out of the federal college loan business—a move that could cost Indiana hundreds of jobs.
a student aid bill yesterday that has widespread support, including from the White House. The measure is expected to win passage
today and go next to the Senate.
save an estimated $87 billion, though the figure has been disputed.
such as Virginia-based Sallie Mae, which employs 1,600 in Fishers and 700 in Muncie, fear the proposal would cause massive
job cuts within the industry.
the largest student loan provider, said it could cut about one-third of its 8,500 employees nationwide and close some offices.
The company is uncertain how many jobs could be affected in Indiana, however.
holding a series of town hall meetings and petition drives in Pennsylvania, Florida, Delaware, New York and Indiana.
company’s top executive in Indiana, said during the visit that passage of the proposal would be catastrophic.
look and go through a complete restructuring,” he said.
college reforms and more college aid for veterans.
mortgage their future to pursue their dreams," said the bill’s sponsor, California Democratic Rep. George Miller, chairman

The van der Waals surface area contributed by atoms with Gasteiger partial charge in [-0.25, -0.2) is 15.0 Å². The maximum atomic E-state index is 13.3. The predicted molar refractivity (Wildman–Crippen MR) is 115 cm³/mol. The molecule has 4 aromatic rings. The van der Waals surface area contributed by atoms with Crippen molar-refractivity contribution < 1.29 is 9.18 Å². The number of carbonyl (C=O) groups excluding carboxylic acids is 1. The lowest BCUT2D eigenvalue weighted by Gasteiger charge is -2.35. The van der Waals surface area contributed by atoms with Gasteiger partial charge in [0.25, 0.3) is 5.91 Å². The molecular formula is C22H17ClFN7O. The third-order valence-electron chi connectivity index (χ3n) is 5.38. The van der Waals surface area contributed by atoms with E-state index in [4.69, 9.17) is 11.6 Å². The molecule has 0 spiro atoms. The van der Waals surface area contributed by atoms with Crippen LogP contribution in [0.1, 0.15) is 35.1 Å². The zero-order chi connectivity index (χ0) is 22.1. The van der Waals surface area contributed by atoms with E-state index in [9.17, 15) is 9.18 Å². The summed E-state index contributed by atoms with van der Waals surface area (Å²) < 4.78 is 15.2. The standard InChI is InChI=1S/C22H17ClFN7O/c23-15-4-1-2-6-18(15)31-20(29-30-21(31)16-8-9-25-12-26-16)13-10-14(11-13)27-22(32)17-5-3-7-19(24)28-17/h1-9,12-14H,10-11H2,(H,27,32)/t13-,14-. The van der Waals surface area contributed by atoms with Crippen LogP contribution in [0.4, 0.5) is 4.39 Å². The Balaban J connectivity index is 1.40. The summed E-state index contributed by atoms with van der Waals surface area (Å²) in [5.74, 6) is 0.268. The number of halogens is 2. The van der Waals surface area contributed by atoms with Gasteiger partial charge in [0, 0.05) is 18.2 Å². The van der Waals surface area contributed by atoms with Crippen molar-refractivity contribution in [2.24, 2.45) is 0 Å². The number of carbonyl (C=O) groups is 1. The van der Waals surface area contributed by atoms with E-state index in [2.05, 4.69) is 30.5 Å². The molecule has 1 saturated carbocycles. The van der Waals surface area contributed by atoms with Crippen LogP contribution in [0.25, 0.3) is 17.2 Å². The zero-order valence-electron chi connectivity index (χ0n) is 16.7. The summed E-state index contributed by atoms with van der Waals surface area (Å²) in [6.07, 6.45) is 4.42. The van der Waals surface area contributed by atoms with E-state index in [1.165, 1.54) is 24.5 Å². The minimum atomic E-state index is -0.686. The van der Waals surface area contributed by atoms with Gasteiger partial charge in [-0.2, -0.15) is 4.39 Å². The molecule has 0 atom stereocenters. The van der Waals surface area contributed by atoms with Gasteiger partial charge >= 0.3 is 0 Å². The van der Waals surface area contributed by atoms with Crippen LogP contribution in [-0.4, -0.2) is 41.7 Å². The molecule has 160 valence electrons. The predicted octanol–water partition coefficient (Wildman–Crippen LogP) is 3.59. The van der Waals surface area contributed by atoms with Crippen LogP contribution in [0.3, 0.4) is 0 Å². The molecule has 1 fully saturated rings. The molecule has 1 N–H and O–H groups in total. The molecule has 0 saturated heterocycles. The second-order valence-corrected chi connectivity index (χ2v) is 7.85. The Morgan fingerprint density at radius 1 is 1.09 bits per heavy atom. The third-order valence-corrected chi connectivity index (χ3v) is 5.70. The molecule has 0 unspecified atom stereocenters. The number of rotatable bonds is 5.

of the House Education and Labor Committee.
college, such as construction at K-12 schools and new preschool programs.
Grants, it would do nothing to curb college costs, which rise much faster than Pell Grants do.
student aid would fulfill a campaign promise by President Barack Obama and transform a long-standing partnership between the
government and the private sector.
of student lending.
Minnesota Rep. John Kline, senior Republican on the Education Committee.
backed by the government to more than 6 million students last year, compared with $14 billion in direct loans from the government.
Private lenders employ more than 30,000 people whose jobs depend on the subsidized loan program, and the industry says many
would be laid off.
will not happen anymore is making those student loans with taxpayer subsidies," he said.
students probably wouldn’t notice any difference in their loans, which they would get through their schools. Broadly speaking,
the bill doesn’t do much to make loans cheaper or help pay them off.
loans—those based on need—from jumping from 3.4 percent currently to 6.8 percent as scheduled in 2012. Interest
rates for most other loans would remain at 6.8 percent.
more than inflation over the next decade, increasing on average by about 2.6 percent yearly, according to the bill’s sponsors.
bill marks the first time lawmakers have ever agreed to a long-term annual increase in the program. Pell Grants have always
depended on annual spending bills and on occasion have stayed flat or been cut when lawmakers came under pressure to reduce
out of lawmakers’ hands entirely, making the program an entitlement like Social Security and Medicare, which would have cost
an estimated $117 billion — more than lawmakers have to spend.